Letter to the Editor: Is Tulane truly committed to public service?

To the Editor of The Tulane Hullabaloo:

“Most Engaged in Community Service: Tulane University” reads the 2017 Princeton Review college rankings. Yet, next year’s student organization budget, proposed this past week by the Undergraduate Student Government, tells a different story.

Released to student organizations late Wednesday night, this budget proposal comes courtesy of the USG Finance Committee. It intends to allocate nearly $1.7 million to university-recognized student organizations. For the vast majority of these groups, USG budget allocations comprise their only source of funding for the upcoming academic year, and yet, while the total sum may be impressive, the Finance Committee’s division of these funds is outrageously disappointing.

Of the 164 organizations requesting funds from USG for next year, nearly 25 percent are classified as “Public Service” organizations, falling under the oversight of the Community Action Council for Tulane University Students (CACTUS). Despite this ratio, these organizations combined are slated to receive only five percent of the total proposed budget. Based on these reductions, the USG Finance Committee conveys a message that student-led efforts toward advocacy, service and outreach on our campus and in our community are worthy of less than three-quarters of the financial support they received this past year.

However shocking these numbers are, looking deeper into these cuts reveals an even more striking truth. Among the CACTUS organizations suffering major losses for next year is Tulane’s Sexual Aggression Peer Hotline and Education group, SAPHE as many of us know it, which will receive a 28 percent budget decrease. At a time when the university grapples with the rampant sexual assault occurring on our campus, this decision must force us to question whether USG truly supports the progress they so often preach. The answer is clear: USG has responded to the Wave of Change with a meager Wave of Pocket Change.

The cut dealt to SAPHE is one of many direct threats to social justice and advocacy contained in the USG budget, but the ramifications of this budget proposal will carry over into the lives of individual students as well. In the past year, CACTUS has heard from students across our campus who wish to volunteer or intern with agencies across New Orleans, but simply lack the means to get there. As a result, CACTUS stretched its budget to ensure that any student could receive transportation for their public service completely free of charge. Last month, we relayed the need for continued support of this program to USG. We received our answer this week, in the form of a 24 percent reduction in our transportation budget, a message that makes evident USG’s stance that internship opportunities may continue to depend on one’s socioeconomic privilege.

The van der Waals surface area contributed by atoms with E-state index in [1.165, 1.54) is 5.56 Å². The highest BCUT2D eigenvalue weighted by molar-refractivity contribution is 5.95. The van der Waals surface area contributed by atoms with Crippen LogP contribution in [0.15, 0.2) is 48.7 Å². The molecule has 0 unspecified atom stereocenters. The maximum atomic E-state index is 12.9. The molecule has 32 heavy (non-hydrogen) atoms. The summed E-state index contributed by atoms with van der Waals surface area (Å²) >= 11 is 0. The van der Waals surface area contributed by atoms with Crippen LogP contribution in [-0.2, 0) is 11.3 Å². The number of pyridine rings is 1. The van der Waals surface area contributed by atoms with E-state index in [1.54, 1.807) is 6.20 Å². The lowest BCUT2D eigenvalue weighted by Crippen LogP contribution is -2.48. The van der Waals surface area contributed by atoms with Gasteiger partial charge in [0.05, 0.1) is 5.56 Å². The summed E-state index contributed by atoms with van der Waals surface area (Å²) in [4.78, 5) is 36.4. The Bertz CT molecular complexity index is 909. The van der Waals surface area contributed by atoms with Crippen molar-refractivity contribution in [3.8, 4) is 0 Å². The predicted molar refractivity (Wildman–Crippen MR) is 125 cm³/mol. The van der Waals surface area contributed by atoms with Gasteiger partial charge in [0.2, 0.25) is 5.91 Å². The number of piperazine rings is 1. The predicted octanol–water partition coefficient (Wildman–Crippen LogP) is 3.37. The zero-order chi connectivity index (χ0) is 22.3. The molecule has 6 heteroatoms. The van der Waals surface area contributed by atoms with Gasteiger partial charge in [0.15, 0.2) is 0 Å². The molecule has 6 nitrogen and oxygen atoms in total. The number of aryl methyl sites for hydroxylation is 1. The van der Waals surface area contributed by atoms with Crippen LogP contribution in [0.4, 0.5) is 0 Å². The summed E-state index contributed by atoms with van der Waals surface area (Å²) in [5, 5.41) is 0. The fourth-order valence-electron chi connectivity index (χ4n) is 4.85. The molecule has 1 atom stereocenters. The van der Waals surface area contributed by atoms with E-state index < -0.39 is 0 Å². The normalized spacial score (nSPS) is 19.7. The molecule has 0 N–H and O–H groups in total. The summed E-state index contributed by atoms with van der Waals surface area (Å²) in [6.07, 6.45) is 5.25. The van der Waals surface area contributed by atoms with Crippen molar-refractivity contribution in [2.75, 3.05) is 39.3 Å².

Our student body recently elected a USG president who campaigned on a platform of “fiercer dedication to sexual violence prevention” and “intentional and effective public service.” I hope that as she takes the helm of Tulane’s Undergraduate Student Government, she will start by challenging her Finance Committee’s aggressive underfunding of public service and social advocacy from our student organizations.

On Tuesday evening, the USG Senate will vote on next year’s proposed budget. I encourage you to join CACTUS, at 7 p.m. in the Kendall Cram Ballroom, as we protest the blatant limitations on community action organizations that our student government seeks to impose. If our administration and our students intend to use Tulane’s reputation for public service as a point of pride and as an advertising slogan, then we as a student body must prevent the passage of a budget that will shamelessly force this accolade into a thing of the past.


Jake Hurwitz, Chair of the CACTUS Council, 2018-2019 The Community Action Council for Tulane University

The Community Action Council for Tulane University Students has championed for social advocacy and public service at Tulane since 1968. It continues to work closely with the Center for Public Service to support student-led efforts across Tulane’s campus.

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